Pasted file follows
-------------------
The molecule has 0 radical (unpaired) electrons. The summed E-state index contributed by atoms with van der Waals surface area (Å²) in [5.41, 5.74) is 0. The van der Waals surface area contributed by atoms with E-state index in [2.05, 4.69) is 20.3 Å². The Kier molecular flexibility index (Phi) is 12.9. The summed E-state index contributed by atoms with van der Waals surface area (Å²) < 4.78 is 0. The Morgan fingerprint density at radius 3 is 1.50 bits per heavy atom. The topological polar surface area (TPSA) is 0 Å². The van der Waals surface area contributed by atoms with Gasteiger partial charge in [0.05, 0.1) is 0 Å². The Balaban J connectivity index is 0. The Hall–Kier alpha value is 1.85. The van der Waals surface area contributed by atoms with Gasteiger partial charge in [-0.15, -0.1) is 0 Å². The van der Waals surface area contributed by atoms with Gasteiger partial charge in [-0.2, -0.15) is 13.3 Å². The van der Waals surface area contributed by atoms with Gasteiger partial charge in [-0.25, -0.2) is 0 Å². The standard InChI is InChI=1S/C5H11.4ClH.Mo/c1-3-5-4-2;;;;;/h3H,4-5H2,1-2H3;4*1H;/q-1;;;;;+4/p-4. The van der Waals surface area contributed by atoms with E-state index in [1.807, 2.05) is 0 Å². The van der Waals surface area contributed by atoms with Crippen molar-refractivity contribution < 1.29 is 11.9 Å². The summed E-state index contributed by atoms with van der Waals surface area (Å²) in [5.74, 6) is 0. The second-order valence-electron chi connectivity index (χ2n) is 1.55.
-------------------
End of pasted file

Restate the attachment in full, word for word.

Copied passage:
The molecule has 0 radical (unpaired) electrons. The summed E-state index contributed by atoms with van der Waals surface area (Å²) in [5.41, 5.74) is 0. The van der Waals surface area contributed by atoms with E-state index in [2.05, 4.69) is 20.3 Å². The Kier molecular flexibility index (Phi) is 12.9. The summed E-state index contributed by atoms with van der Waals surface area (Å²) < 4.78 is 0. The Morgan fingerprint density at radius 3 is 1.50 bits per heavy atom. The topological polar surface area (TPSA) is 0 Å². The van der Waals surface area contributed by atoms with Gasteiger partial charge in [0.05, 0.1) is 0 Å². The Balaban J connectivity index is 0. The Hall–Kier alpha value is 1.85. The van der Waals surface area contributed by atoms with Gasteiger partial charge in [-0.15, -0.1) is 0 Å². The van der Waals surface area contributed by atoms with Gasteiger partial charge in [-0.2, -0.15) is 13.3 Å². The van der Waals surface area contributed by atoms with Gasteiger partial charge in [-0.25, -0.2) is 0 Å². The standard InChI is InChI=1S/C5H11.4ClH.Mo/c1-3-5-4-2;;;;;/h3H,4-5H2,1-2H3;4*1H;/q-1;;;;;+4/p-4. The van der Waals surface area contributed by atoms with E-state index in [1.807, 2.05) is 0 Å². The van der Waals surface area contributed by atoms with Crippen molar-refractivity contribution < 1.29 is 11.9 Å². The summed E-state index contributed by atoms with van der Waals surface area (Å²) in [5.74, 6) is 0. The second-order valence-electron chi connectivity index (χ2n) is 1.55.